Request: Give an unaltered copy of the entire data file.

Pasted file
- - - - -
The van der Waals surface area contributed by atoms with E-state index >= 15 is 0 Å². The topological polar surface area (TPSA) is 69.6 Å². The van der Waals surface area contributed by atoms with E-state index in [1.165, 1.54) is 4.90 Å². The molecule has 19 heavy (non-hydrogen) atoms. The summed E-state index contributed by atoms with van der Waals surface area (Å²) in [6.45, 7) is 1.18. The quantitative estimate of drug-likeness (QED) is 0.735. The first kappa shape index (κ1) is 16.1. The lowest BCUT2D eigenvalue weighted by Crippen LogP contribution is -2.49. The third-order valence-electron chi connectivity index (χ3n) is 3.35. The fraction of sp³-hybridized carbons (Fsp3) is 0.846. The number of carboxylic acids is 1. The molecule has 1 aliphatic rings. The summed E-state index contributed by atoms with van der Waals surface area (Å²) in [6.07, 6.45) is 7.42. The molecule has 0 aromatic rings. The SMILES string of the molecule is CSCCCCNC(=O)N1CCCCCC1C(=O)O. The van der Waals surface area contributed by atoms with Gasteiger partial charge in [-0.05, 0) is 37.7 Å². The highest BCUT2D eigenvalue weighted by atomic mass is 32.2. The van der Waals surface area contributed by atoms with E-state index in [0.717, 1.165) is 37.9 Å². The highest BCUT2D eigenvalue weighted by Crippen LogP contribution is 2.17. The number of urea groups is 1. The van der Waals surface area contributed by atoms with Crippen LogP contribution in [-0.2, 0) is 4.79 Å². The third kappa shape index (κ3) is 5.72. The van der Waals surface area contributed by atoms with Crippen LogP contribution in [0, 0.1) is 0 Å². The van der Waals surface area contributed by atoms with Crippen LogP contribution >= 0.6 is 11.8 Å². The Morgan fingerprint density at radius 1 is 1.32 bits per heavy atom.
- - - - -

The van der Waals surface area contributed by atoms with E-state index >= 15 is 0 Å². The topological polar surface area (TPSA) is 69.6 Å². The van der Waals surface area contributed by atoms with E-state index in [1.165, 1.54) is 4.90 Å². The molecule has 19 heavy (non-hydrogen) atoms. The summed E-state index contributed by atoms with van der Waals surface area (Å²) in [6.45, 7) is 1.18. The quantitative estimate of drug-likeness (QED) is 0.735. The first kappa shape index (κ1) is 16.1. The lowest BCUT2D eigenvalue weighted by Crippen LogP contribution is -2.49. The third-order valence-electron chi connectivity index (χ3n) is 3.35. The fraction of sp³-hybridized carbons (Fsp3) is 0.846. The number of carboxylic acids is 1. The molecule has 1 aliphatic rings. The summed E-state index contributed by atoms with van der Waals surface area (Å²) in [6.07, 6.45) is 7.42. The molecule has 0 aromatic rings. The SMILES string of the molecule is CSCCCCNC(=O)N1CCCCCC1C(=O)O. The van der Waals surface area contributed by atoms with Gasteiger partial charge in [-0.05, 0) is 37.7 Å². The highest BCUT2D eigenvalue weighted by atomic mass is 32.2. The van der Waals surface area contributed by atoms with E-state index in [0.717, 1.165) is 37.9 Å². The highest BCUT2D eigenvalue weighted by Crippen LogP contribution is 2.17. The number of urea groups is 1. The van der Waals surface area contributed by atoms with Crippen LogP contribution in [-0.2, 0) is 4.79 Å². The third kappa shape index (κ3) is 5.72. The van der Waals surface area contributed by atoms with Crippen LogP contribution in [0, 0.1) is 0 Å². The van der Waals surface area contributed by atoms with Crippen LogP contribution >= 0.6 is 11.8 Å². The Morgan fingerprint density at radius 1 is 1.32 bits per heavy atom.